Public university presidents have told the House committee this week that Missouri is rapidly out-pricing students from low to moderate-income households from a college education.
Administrators warn that despite tuition increases having been limited over the last several years, next year’s 12.5 percent shrink of state funds, proposed by Gov. Jay Nixon, cannot be counteracted by administrative savings alone, writes Virginia Young at STL Today.
“I could fire every administrator I have and I couldn’t come up with $15 million,” says Missouri State University interim President Clifton Smart, referring to the amount of money the university is required to recoup.
However, the University of Central Missouri, Warrensbury has already stabilized tuition increases to an average of 1.4 throughout the last three years by means of a hiring freeze and slaying of eight academic departments.
However, should legislators assent to Nixon’s proposal, state appropriations will allocate less than 40 percent of schools’ funding, “a fundamental threshold, moving us to the edge,” of insuring college affordability, says President Chuck Ambrose.
While legislators are under no delusions that the state’s $500 million budget shortfall will render them unlikely to offer significant relief, but they have expressed their want to ease Nixon’s blows to the budget.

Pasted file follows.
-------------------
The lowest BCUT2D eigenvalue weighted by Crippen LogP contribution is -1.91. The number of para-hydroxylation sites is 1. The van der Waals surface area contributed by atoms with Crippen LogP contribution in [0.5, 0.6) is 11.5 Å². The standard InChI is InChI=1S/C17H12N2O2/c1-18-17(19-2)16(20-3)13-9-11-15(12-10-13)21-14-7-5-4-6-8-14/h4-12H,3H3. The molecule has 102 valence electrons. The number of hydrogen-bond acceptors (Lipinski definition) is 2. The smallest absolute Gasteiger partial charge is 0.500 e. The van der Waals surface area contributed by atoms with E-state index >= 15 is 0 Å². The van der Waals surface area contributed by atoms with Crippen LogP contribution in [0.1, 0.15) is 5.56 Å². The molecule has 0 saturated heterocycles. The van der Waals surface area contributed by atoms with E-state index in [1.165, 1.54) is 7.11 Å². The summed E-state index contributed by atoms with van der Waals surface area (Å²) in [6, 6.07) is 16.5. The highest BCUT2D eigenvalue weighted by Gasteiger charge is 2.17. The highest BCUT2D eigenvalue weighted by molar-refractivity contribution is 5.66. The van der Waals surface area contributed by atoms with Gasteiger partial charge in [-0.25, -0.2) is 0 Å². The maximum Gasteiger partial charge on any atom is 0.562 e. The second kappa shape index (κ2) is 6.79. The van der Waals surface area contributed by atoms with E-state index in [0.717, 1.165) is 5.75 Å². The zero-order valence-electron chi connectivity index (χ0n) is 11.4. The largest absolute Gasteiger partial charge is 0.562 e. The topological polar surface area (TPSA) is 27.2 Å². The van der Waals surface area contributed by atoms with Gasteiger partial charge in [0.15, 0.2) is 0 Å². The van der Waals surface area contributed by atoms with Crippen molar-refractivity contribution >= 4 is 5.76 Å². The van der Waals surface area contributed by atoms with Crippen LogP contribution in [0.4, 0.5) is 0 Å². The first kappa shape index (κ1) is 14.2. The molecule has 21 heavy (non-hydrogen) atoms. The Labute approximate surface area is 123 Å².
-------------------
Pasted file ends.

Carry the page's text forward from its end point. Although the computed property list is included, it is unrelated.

“It’s sad,” said Committee Chairman Mike Lair, R-Chillicothe.
“I wish it were not this way.”
Kenneth Dobbins, president of South-eastern Missouri State University, says the difficulty is that “it’s a sum-zero game. If you give to someone, you’ve got to take from someone else.”
However, given that Missouri’s aim is to increase their number of college graduate residents, alongside insuring college accessibility to qualified students.
“It appears to me there is a disconnect between what we say is important — our collective intent — and our collective actions.”
He later added that a tax credit overhaul could generate $200 million for state coffers, as several of the college presidents illustrated that Nixon’s proposed motion would result in state cuts of 24.5 percent during the last three years.
John Jasinskin, president of Northwest Missouri State University, questioned legislators on the kind of messages being sent if the state contributes more towards the imprisonment of non-violent offenders, while the University of Central Missouri has to turn down the thermostat at 5:15pm every day because Nixon’s reductions would result in an overall loss of $14.6 million in the course of three years.
Administrators have tallied more ways in which they have handled previous cuts, including postponing building works, promoting early retirement, shrinking scholarships and increasing enrollment, but if Nixon’s cuts are as significant as suggested, university reserves will have to be dipped into as well as having to increase tuition, with some classes only made available at scattered intervals.
“But we’re at the point now where we’ll have to have a significant increase,” Smart said.